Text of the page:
Scott Hendry

Senior Special Director

Scott Hendry was appointed Senior Special Director, Financial Technology (FinTech) in the Funds Management and Banking Department (FBD) in June 2016. In this role, he oversees the Bank’s efforts to monitor and research developments and implications of new technologies affecting the financial sector. He previously held the role of Director of Research for FBD and, before that, for the Financial Markets Department (FMD). His personal research has focused on electronic money, price discovery in the Canadian government bond market, and central bank communication. He has a PhD in Economics from the University of Western Ontario.


Senior Special Director
Funds Management and Banking
Strategic Leadership

Bank of Canada
234 Wellington Street
Ottawa, ON, K1A 0G9


A Framework for Analyzing Monetary Policy in an Economy with E-money

Staff Working Paper 2019-1 Yu Zhu, Scott Hendry
This paper considers an economy where central-bank-issued fiat money competes with privately issued e-money. We study a policy-setting game between the central bank and the e-money issuer and find (1) the optimal monetary policy of the central bank depends on the policy of the private issuer and may deviate from the Friedman rule; (2) multiple equilibria may exist; (3) when the economy approaches a cashless state, the central bank’s optimal policy improves the market power of the e-money issuer and can lead to a discrete decrease in welfare and a discrete increase in inflation; and (4) first best cannot be achieved.

Is a Cashless Society Problematic?

Staff Discussion Paper 2018-12 Walter Engert, Ben Fung, Scott Hendry
The use of bank notes in Canada for payments has declined consistently for some time, and similar trends are evident in other countries. This has led some observers to predict a cashless society in the future.

Swedish Riksbank Notes and Enskilda Bank Notes: Lessons for Digital Currencies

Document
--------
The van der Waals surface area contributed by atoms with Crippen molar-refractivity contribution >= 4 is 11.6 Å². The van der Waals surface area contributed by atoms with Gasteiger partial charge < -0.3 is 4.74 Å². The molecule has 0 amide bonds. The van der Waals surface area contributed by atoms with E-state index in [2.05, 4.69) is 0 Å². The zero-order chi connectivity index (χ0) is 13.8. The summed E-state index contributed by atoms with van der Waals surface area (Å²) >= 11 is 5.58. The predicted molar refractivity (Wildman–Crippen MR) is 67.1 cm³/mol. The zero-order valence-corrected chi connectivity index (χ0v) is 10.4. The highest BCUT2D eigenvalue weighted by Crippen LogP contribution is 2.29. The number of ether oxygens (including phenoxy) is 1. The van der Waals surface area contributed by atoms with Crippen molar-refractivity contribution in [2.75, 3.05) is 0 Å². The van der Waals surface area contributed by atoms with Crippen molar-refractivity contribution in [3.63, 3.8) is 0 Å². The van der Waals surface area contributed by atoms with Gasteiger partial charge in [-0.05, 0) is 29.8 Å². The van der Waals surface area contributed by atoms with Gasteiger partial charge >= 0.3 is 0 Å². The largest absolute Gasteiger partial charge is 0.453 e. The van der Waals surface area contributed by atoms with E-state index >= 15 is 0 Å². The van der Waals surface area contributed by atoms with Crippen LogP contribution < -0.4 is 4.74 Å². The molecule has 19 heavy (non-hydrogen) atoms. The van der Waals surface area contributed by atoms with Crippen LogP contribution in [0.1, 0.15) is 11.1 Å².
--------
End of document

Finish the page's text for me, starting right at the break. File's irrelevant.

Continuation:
Staff Working Paper 2018-27 Ben Fung, Scott Hendry, Warren E. Weber
This paper examines the experience of Sweden with government notes and private bank notes to determine how well the Swedish experience corresponds to that of Canada and the United States. Sweden is important to study because it has had government notes in circulation for more than 350 years, and it had government notes before private bank notes.
May 25, 2017

Project Jasper: Are Distributed Wholesale Payment Systems Feasible Yet?

This report describes a joint endeavour between public and private sectors to explore a wholesale payment system based on distributed ledger technology (DLT). They find that a stand-alone DLT system is unlikely to be as beneficial as a centralized payment system in terms of core operating costs; however, it could increase financial system efficiency as a result of integration with the broader financial market infrastructure.

Canadian Bank Notes and Dominion Notes: Lessons for Digital Currencies

Staff Working Paper 2017-5 Ben Fung, Scott Hendry, Warren E. Weber
This paper studies the period in Canada when both private bank notes and government-issued notes (Dominion notes) were simultaneously in circulation. Because both of these notes shared many of the characteristics of today's digital currencies, the experience with these notes can be used to draw lessons about how digital currencies might perform.

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Refereed Journals

  • "Labour Markets, Liquidity, and Monetary Policy Regimes,"
    (with David Andolfatto, SFU, and Kevin Moran), Canadian Journal of Economics, Vol 37, p. 392-420, April 2004.
  • "Liquidity Effects and Market Frictions,"
    (with Guang-Jia Zhang) Journal of Macroeconomics, Spring 2001, 23 (2): 153-176.

Other Publications

  • "Inflation Expectations and Learning about Monetary Policy,"
    (with David Andolfatto, SFU, and Kevin Moran), DNB Staff Reports No. 121/2004.
  • "Inflation Persistence and Costly Market Share Adjustment: A Preliminary Analysis,"
    (with Robert Amano), Monetary Policy in a Changing Environment, BIS Papers No. 19, p. 134-146.
  • "Liquidity Effects and Market Frictions,"
    (with Guang-Jia Zhang), DNB Staff Reports No. 29/1998.


  • Ph.D., University of Western Ontario (1993)
  • M.A., University of Western Ontario (1988)
  • B.A. (Honours), Wilfrid Laurier University (1987)

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